Immunosuppressive properties of novel FoxA1 expressing Treg cells can be exploited for multiple sclerosis treatment
Autoimmune pathology of multiple sclerosis:
Multiple sclerosis (MS) is a chronic autoimmune disease of the central nervous system (CNS) characterized by brain inflammation, which cause the irreversible axonal damage. Brain inflammation of MS arises when the nervous system is attacked by the body's own immune cells. MS can develop due to viral infection and/or genetic defects or environmental factors. As yet, the exact etiology of the disease is unfortunately unknown. However it is known that the activation and differentiation of CD4+ T cells into a Th1 phenotype are a crucial event in the initiation of this disease.
The brain inflammation fighter cells:
The chronic inflammation in the brain during MS is caused by functional defects of Treg cells, a type of lymphocyte that plays an important role in the peripheral tolerance . Recently, a newly recognized subset of lymphocytes expressing the gene FoxA1 have been found to be involved in the suppression of brain inflammation. FoxA1 is a critical protein for epigenetic reprogramming and cell-lineage commitment for this kind of Treg cells. Researchers at University of Copenhagen have found a new population of Treg cells named FoxA1+ Treg cells. These cells with ectopic expression of the FoxA1 gene are able to suppress MS.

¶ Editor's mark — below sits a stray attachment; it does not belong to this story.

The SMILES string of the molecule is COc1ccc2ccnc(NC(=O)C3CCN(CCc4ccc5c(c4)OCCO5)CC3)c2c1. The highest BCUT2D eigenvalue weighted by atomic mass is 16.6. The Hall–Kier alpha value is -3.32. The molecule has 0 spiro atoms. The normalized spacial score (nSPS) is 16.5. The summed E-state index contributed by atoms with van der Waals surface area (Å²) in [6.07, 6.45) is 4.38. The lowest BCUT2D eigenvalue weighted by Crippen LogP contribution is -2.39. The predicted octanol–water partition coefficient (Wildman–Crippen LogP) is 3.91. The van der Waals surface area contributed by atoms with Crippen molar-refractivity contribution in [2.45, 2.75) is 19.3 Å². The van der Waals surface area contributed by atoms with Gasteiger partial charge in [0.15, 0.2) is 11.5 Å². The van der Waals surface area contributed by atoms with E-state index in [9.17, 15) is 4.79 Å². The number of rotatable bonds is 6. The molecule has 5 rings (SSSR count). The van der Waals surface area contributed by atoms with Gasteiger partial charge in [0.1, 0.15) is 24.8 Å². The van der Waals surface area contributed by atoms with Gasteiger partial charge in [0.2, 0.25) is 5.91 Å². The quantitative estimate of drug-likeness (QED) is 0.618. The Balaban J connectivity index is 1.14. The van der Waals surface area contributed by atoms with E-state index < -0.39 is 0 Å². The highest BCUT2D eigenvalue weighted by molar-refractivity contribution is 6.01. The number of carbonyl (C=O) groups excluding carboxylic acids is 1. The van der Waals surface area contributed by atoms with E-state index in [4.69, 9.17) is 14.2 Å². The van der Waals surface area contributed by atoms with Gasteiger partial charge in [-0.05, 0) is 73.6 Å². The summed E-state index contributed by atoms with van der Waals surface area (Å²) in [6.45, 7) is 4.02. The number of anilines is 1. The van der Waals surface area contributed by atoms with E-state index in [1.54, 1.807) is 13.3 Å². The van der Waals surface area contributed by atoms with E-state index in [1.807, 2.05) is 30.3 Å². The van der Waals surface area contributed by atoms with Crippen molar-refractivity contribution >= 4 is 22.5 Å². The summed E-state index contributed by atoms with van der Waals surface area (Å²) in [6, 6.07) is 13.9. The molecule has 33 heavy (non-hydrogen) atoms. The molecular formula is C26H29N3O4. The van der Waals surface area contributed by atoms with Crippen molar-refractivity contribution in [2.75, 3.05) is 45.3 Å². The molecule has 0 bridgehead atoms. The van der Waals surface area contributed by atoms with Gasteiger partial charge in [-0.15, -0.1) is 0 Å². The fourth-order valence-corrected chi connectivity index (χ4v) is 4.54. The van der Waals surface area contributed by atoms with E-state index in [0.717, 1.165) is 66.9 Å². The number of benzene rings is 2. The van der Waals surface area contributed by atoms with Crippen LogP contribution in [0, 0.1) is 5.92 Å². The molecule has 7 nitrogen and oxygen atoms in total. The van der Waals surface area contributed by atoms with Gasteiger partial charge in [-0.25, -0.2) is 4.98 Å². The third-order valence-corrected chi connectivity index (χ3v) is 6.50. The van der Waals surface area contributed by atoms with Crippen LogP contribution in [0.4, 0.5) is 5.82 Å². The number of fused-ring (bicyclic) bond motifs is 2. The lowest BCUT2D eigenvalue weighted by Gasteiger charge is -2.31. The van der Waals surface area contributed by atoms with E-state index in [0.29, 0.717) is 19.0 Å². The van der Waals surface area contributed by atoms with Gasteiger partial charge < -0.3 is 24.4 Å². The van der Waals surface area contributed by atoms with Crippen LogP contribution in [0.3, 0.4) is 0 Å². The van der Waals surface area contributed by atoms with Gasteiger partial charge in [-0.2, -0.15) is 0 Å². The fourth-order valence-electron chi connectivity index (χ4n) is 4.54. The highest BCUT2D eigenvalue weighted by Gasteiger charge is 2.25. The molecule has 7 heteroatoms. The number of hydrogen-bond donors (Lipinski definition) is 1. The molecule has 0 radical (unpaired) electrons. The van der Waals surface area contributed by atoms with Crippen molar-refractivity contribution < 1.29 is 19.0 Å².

Development of these FoxA1+ Treg cells occurs primarily in the CNS in response to autoimmune inflammation. FoxA1 bind to the Pdl1 promoter and induce the programmed cell death ligand 1 (Pd-l1) expression, which in turn suppress T-cells by induction of apoptosis. Cytokine interferon-β (IFN-β), and IFN-α/β receptor (Ifnar) signaling play a very crucial role in development of FoxA1+ Treg cells, as the frequency of FoxA1(+) Treg cells was reduced in mice lacking the cytokine receptors.
It was also noticed that individuals with relapsing-remitting multiple sclerosis who exhibit encouraging clinical outcomes to IFN-β treatment have more frequency of FoxA1+ Treg cells in the blood. These findings suggest that understanding the function of FoxA1+ Treg could lead to new therapies for MS.
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